A Smirk in Cana

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You know the story: the first and only mention of Jesus celebrating with friends and family at a wedding. But, with time left in the festivities, “The wine gave out” (John 2:3). 

The small village of Cana consisted of a few dozen houses on a terraced hillside. Located off the footpath connecting Nazareth and Capernaum, Cana was an agricultural settlement in Galilee. Since Nazareth (population about 500) was only five miles away, it is safe to assume people from both places knew one another. Jesus had grown up in Nazareth Matthew 2:23), and his disciple Nathanael (also at the wedding) hailed from the hamlet of Cana (John 21:2).

With so few inhabitants, weddings were rare in this poor, rural community. Friends and family had been prepping for the event for weeks. Even Nazareth-based Mary, the mother of Jesus, had some preparation responsibilities. We sense her empathy for the family when she tells her Son, “They have no wine” (John 2:3).

But rather than filling the empty wine casks with water, Jesus instructed six stone waterpots to be refilled. Water from these vessels was not set apart for drinking but for ceremonial cleansing. Each morning and before every meal, guests plunged a pitcher into the vessel and poured water out in a prescribed method to carefully wash each hand. No one was exempt from this purification. 

Night after night, in-town celebrants returned home to rest. Each morning, they returned, stopping at the waterpots to cleanse before rejoining the party. As the days passed, water in the ceremonial pots diminished through use, spills, and evaporation. As the containers slowly emptied, the water stagnated. Yet, Jesus used this water as the starter for His first miracle. 

The noteworthy extravagance of this wonder has scandalized conservative commentators for hundreds of years. With each vessel holding between 27 and 39 liters, Jesus’ gift produced 1000 to 1600 glasses of wine. His super-abundance proved far above the need. Although this lavish gift may have liberally solved the lack of wine, I find it humourous that it really messed up the tradition of ceremonial purification. It must have caused a scramble to find new waterpots for daily use, as these six may have been the only ones in town.

About 1500 years earlier, Moses’ miracle turned water into blood. Here, in this new era, Jesus turned water into wine. Matthew Henry states, “The curse of the law turns water into blood…the blessing of the gospel turns water into wine.” Although these stone containers had never held anything but water, they were instantly stained purple. They would never be the same and could no longer be used for mere ritual.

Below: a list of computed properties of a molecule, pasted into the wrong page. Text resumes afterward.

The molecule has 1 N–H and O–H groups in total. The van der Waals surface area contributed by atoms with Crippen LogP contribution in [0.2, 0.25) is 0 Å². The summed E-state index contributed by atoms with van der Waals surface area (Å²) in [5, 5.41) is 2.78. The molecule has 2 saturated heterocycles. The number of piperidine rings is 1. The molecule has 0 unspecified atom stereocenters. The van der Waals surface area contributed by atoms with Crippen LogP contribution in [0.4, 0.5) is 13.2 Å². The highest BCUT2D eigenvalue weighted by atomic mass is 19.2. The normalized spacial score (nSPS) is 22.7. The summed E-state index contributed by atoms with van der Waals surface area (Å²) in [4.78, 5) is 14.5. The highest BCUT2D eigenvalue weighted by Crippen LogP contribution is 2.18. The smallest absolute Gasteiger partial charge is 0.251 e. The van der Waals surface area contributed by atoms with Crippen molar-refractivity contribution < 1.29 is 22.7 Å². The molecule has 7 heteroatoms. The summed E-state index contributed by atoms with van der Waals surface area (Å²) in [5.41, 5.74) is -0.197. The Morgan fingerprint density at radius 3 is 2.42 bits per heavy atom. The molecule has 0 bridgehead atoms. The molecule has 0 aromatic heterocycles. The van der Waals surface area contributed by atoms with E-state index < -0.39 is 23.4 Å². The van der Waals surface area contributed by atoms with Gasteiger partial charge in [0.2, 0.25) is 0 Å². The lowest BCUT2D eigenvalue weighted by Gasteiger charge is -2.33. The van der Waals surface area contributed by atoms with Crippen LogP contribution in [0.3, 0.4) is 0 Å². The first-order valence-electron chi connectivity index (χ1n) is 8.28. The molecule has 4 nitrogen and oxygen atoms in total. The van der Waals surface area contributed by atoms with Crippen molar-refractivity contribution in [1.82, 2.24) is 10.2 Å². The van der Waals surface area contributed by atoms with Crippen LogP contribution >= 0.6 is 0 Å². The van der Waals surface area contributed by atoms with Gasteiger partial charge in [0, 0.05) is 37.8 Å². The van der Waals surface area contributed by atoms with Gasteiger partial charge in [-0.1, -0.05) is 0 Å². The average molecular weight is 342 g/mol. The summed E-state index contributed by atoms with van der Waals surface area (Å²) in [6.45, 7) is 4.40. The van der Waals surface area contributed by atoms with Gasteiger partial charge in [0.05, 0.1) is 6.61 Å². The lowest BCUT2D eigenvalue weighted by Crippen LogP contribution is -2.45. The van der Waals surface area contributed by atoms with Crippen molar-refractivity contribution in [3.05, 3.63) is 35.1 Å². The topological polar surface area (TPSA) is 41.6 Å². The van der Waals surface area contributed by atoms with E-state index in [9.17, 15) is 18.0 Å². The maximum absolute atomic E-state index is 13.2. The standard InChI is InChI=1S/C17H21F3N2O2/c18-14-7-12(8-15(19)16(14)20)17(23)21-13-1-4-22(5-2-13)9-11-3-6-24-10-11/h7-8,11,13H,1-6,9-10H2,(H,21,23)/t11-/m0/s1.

Although we are only earthen vessels, Jesus’ Presence changes our chemistry. We are sprinkled wine-red with His blood (and chosen to obey! 1 Peter 1:2). Despite the flaws in our pottery, a Power beyond measure is working within us (2 Corinthians 4:7). The miracle that He creates within our earthen vessels is not meant for a momentary experience, but a life transformation. It is never so we can return to rote religion. He fills us with His Presence and then celebrates with us daily.

Pray with me:

Holy Father, thank You that Your standard of measure is lavish and outrageous. You love a cheerful giver because that is who You are (2 Corinthians 9:7). You specialize in going above our highest prayers, deepest desires, grandest thoughts, and wildest dreams (Ephesians 3:20 Amplified). Open our eyes to see all that You are. 

Deep within the fertile soil of Galilee, the remnants of six waterpots may be forgotten yet forever marked by Your Word. In choosing these vessels, You infused joy and defused ritual. Since I have run out of wine, I ask You to overflow me with Life, not religion. Teach me how to abide in You, rather than depend upon a checklist of liturgy. Thank You for marking me indelibly as Your own. I pray this, invoking the authority of Your extravagant Son, Amen.

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